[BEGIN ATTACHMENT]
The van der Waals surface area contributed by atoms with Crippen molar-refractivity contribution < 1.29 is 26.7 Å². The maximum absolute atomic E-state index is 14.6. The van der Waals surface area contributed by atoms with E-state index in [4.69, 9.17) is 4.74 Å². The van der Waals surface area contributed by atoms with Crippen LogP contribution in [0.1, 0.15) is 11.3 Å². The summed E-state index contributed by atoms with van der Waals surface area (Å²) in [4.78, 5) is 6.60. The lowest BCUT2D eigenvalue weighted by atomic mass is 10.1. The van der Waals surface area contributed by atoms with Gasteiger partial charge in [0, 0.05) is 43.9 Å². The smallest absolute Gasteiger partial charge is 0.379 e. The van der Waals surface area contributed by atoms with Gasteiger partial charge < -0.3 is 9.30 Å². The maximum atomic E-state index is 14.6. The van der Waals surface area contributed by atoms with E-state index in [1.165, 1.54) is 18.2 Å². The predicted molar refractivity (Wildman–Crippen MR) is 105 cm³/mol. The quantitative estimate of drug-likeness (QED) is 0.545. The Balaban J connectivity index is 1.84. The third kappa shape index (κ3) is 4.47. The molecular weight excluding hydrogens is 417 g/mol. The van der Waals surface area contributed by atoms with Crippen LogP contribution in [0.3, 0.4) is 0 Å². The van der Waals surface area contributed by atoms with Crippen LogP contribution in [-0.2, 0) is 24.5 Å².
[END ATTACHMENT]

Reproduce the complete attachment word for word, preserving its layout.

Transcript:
The van der Waals surface area contributed by atoms with Crippen molar-refractivity contribution < 1.29 is 26.7 Å². The maximum absolute atomic E-state index is 14.6. The van der Waals surface area contributed by atoms with E-state index in [4.69, 9.17) is 4.74 Å². The van der Waals surface area contributed by atoms with Crippen LogP contribution in [0.1, 0.15) is 11.3 Å². The summed E-state index contributed by atoms with van der Waals surface area (Å²) in [4.78, 5) is 6.60. The lowest BCUT2D eigenvalue weighted by atomic mass is 10.1. The van der Waals surface area contributed by atoms with Gasteiger partial charge in [0, 0.05) is 43.9 Å². The smallest absolute Gasteiger partial charge is 0.379 e. The van der Waals surface area contributed by atoms with Gasteiger partial charge < -0.3 is 9.30 Å². The maximum atomic E-state index is 14.6. The van der Waals surface area contributed by atoms with E-state index in [1.165, 1.54) is 18.2 Å². The predicted molar refractivity (Wildman–Crippen MR) is 105 cm³/mol. The quantitative estimate of drug-likeness (QED) is 0.545. The Balaban J connectivity index is 1.84. The third kappa shape index (κ3) is 4.47. The molecular weight excluding hydrogens is 417 g/mol. The van der Waals surface area contributed by atoms with Crippen LogP contribution in [0.3, 0.4) is 0 Å². The van der Waals surface area contributed by atoms with Crippen LogP contribution in [-0.2, 0) is 24.5 Å².